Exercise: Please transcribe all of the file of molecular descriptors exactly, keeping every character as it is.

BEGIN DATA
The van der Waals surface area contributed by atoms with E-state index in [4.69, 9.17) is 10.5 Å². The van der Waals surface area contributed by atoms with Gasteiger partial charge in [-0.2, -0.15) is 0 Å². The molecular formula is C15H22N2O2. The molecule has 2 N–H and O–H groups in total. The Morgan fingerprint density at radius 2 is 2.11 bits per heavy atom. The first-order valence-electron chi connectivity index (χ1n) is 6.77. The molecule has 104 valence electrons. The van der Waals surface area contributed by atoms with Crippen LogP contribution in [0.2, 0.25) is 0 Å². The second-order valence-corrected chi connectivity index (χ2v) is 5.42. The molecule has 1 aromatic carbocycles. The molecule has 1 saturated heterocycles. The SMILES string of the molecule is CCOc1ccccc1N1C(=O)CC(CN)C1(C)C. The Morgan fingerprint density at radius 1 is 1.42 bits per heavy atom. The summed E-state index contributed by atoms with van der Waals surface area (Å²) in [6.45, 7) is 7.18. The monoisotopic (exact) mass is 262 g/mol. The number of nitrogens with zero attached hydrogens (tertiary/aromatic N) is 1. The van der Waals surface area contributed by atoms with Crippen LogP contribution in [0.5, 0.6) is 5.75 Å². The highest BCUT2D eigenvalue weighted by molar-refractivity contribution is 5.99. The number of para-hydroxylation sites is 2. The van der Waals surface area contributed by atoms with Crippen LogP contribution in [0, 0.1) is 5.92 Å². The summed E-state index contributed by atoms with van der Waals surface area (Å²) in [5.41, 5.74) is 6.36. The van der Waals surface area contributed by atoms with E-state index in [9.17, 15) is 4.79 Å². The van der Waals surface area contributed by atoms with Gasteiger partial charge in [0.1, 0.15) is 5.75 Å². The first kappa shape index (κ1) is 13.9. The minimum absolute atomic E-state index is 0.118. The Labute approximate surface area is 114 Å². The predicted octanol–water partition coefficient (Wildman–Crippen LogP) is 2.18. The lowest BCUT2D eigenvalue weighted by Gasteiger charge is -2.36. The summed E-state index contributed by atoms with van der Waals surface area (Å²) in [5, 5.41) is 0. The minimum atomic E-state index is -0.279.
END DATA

The van der Waals surface area contributed by atoms with E-state index in [4.69, 9.17) is 10.5 Å². The van der Waals surface area contributed by atoms with Gasteiger partial charge in [-0.2, -0.15) is 0 Å². The molecular formula is C15H22N2O2. The molecule has 2 N–H and O–H groups in total. The Morgan fingerprint density at radius 2 is 2.11 bits per heavy atom. The first-order valence-electron chi connectivity index (χ1n) is 6.77. The molecule has 104 valence electrons. The van der Waals surface area contributed by atoms with Crippen LogP contribution in [0.2, 0.25) is 0 Å². The second-order valence-corrected chi connectivity index (χ2v) is 5.42. The molecule has 1 aromatic carbocycles. The molecule has 1 saturated heterocycles. The SMILES string of the molecule is CCOc1ccccc1N1C(=O)CC(CN)C1(C)C. The Morgan fingerprint density at radius 1 is 1.42 bits per heavy atom. The summed E-state index contributed by atoms with van der Waals surface area (Å²) in [6.45, 7) is 7.18. The monoisotopic (exact) mass is 262 g/mol. The number of nitrogens with zero attached hydrogens (tertiary/aromatic N) is 1. The van der Waals surface area contributed by atoms with Crippen LogP contribution in [0.5, 0.6) is 5.75 Å². The highest BCUT2D eigenvalue weighted by molar-refractivity contribution is 5.99. The number of para-hydroxylation sites is 2. The van der Waals surface area contributed by atoms with Crippen LogP contribution in [0, 0.1) is 5.92 Å². The summed E-state index contributed by atoms with van der Waals surface area (Å²) in [5.41, 5.74) is 6.36. The van der Waals surface area contributed by atoms with E-state index in [9.17, 15) is 4.79 Å². The van der Waals surface area contributed by atoms with Gasteiger partial charge in [0.1, 0.15) is 5.75 Å². The first kappa shape index (κ1) is 13.9. The minimum absolute atomic E-state index is 0.118. The Labute approximate surface area is 114 Å². The predicted octanol–water partition coefficient (Wildman–Crippen LogP) is 2.18. The lowest BCUT2D eigenvalue weighted by Gasteiger charge is -2.36. The summed E-state index contributed by atoms with van der Waals surface area (Å²) in [5, 5.41) is 0. The minimum atomic E-state index is -0.279.